First your hair is wrapped in clear plastic cling film to
protect it from the plaster. Then you lie on a medical couch and icy cold damp
mobile dental plaster is poured all over your face. Remember to shut your eyes
fast. I was holding my husband's hand and he squeezed it often which helped
soothe me. As the thick dental paste which is a bit like thick, viscous, very cold
emulsion paint runs over your face, the radiotherapists manipulate it by hand so
that it does not go into your nostrils or over your lips/mouth. Somehow when its
happening to you, you can't help feeling it will enter the orifices - and it is
claustrophobic thinking it will fill the very holes you breathe through.
My mask came well down over my collarbone and over my cleavage. When the dental paste part is complete they then dip plaster of Paris bandage lengths into
water and place those over the dental plaster which has taken on your face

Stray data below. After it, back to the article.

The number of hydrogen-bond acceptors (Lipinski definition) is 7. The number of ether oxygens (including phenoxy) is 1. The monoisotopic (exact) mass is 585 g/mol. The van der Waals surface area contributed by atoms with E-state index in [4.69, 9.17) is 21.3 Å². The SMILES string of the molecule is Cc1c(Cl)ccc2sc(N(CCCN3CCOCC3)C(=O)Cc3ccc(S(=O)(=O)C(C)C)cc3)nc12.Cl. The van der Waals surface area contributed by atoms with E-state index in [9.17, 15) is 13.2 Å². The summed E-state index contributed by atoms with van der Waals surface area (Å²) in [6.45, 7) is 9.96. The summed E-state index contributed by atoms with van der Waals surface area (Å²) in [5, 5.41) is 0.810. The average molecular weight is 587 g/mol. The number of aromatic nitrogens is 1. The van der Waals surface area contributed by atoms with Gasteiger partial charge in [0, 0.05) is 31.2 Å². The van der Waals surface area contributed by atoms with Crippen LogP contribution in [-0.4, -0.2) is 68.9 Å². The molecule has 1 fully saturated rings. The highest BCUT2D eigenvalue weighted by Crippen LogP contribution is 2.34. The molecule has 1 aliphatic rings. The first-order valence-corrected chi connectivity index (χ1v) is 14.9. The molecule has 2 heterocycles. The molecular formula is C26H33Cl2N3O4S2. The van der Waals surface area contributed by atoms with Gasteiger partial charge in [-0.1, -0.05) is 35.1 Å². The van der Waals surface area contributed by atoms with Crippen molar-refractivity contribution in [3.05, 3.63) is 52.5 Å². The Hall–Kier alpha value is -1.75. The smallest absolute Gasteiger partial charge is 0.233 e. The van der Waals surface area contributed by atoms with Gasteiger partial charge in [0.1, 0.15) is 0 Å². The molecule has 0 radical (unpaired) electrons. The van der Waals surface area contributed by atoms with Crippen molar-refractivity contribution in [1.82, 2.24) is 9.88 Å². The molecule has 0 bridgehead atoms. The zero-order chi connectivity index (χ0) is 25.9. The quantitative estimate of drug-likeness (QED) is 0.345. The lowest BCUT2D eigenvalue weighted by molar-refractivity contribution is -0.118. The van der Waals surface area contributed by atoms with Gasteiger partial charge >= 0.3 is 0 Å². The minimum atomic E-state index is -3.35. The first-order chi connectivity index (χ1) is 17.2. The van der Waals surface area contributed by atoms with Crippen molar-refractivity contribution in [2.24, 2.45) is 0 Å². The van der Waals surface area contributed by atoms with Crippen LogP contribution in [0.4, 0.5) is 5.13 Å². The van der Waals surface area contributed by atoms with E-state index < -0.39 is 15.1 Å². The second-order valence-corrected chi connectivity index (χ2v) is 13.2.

shape. They gradually build up the plaster strips whilst moulding them to your
facial contours. The plaster of Paris begins to heat up and it gets quite warm
as it hardens. The weight of the mask begins to feel heavier and heavier and
quite solid. It really is not pleasant, but it is tolerable. I kept telling
myself to be calm and be still - after all it's best to suffer once rather
than fidget and need it doing twice. I would compare the experience as
unpleasant as having the MRI head scan - both undesirable moments in life,
although both quite different.
I whimpered frequently like a child during this procedure and
I never ever want it done again. They threatened to make a new one about my
fifth week because I had lost so much weight and it wasn't fitting so well on my
bust, but I made it clear I would refuse. Having this mask shell made was one of